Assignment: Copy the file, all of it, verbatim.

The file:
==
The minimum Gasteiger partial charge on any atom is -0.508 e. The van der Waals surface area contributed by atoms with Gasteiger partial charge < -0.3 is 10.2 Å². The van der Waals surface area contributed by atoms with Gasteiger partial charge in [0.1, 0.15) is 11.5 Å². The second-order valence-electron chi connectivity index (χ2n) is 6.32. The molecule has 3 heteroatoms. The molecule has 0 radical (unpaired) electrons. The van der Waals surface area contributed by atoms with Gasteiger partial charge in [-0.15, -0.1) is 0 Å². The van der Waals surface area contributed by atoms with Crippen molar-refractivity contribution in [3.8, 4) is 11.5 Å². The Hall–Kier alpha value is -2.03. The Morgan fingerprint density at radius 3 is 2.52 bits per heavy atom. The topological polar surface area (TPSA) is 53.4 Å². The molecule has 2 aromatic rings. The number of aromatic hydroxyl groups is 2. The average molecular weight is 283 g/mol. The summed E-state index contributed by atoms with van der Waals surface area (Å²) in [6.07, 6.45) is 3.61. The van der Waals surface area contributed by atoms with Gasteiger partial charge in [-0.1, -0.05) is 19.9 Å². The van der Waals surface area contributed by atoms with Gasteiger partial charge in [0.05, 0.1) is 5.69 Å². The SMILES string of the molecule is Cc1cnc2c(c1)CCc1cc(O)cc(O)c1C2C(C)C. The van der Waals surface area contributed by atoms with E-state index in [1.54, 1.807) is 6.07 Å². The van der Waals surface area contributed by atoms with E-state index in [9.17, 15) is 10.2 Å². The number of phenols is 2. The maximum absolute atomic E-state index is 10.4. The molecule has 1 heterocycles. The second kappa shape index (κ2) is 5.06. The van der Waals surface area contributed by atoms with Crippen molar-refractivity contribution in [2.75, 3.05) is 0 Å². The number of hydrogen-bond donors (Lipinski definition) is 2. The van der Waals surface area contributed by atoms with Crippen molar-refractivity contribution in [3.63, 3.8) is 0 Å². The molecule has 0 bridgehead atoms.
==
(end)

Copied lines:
The minimum Gasteiger partial charge on any atom is -0.508 e. The van der Waals surface area contributed by atoms with Gasteiger partial charge < -0.3 is 10.2 Å². The van der Waals surface area contributed by atoms with Gasteiger partial charge in [0.1, 0.15) is 11.5 Å². The second-order valence-electron chi connectivity index (χ2n) is 6.32. The molecule has 3 heteroatoms. The molecule has 0 radical (unpaired) electrons. The van der Waals surface area contributed by atoms with Gasteiger partial charge in [-0.15, -0.1) is 0 Å². The van der Waals surface area contributed by atoms with Crippen molar-refractivity contribution in [3.8, 4) is 11.5 Å². The Hall–Kier alpha value is -2.03. The Morgan fingerprint density at radius 3 is 2.52 bits per heavy atom. The topological polar surface area (TPSA) is 53.4 Å². The molecule has 2 aromatic rings. The number of aromatic hydroxyl groups is 2. The average molecular weight is 283 g/mol. The summed E-state index contributed by atoms with van der Waals surface area (Å²) in [6.07, 6.45) is 3.61. The van der Waals surface area contributed by atoms with Gasteiger partial charge in [-0.1, -0.05) is 19.9 Å². The van der Waals surface area contributed by atoms with Gasteiger partial charge in [0.05, 0.1) is 5.69 Å². The SMILES string of the molecule is Cc1cnc2c(c1)CCc1cc(O)cc(O)c1C2C(C)C. The van der Waals surface area contributed by atoms with E-state index in [1.54, 1.807) is 6.07 Å². The van der Waals surface area contributed by atoms with E-state index in [9.17, 15) is 10.2 Å². The number of phenols is 2. The maximum absolute atomic E-state index is 10.4. The molecule has 1 heterocycles. The second kappa shape index (κ2) is 5.06. The van der Waals surface area contributed by atoms with Crippen molar-refractivity contribution in [2.75, 3.05) is 0 Å². The number of hydrogen-bond donors (Lipinski definition) is 2. The van der Waals surface area contributed by atoms with Crippen molar-refractivity contribution in [3.63, 3.8) is 0 Å². The molecule has 0 bridgehead atoms.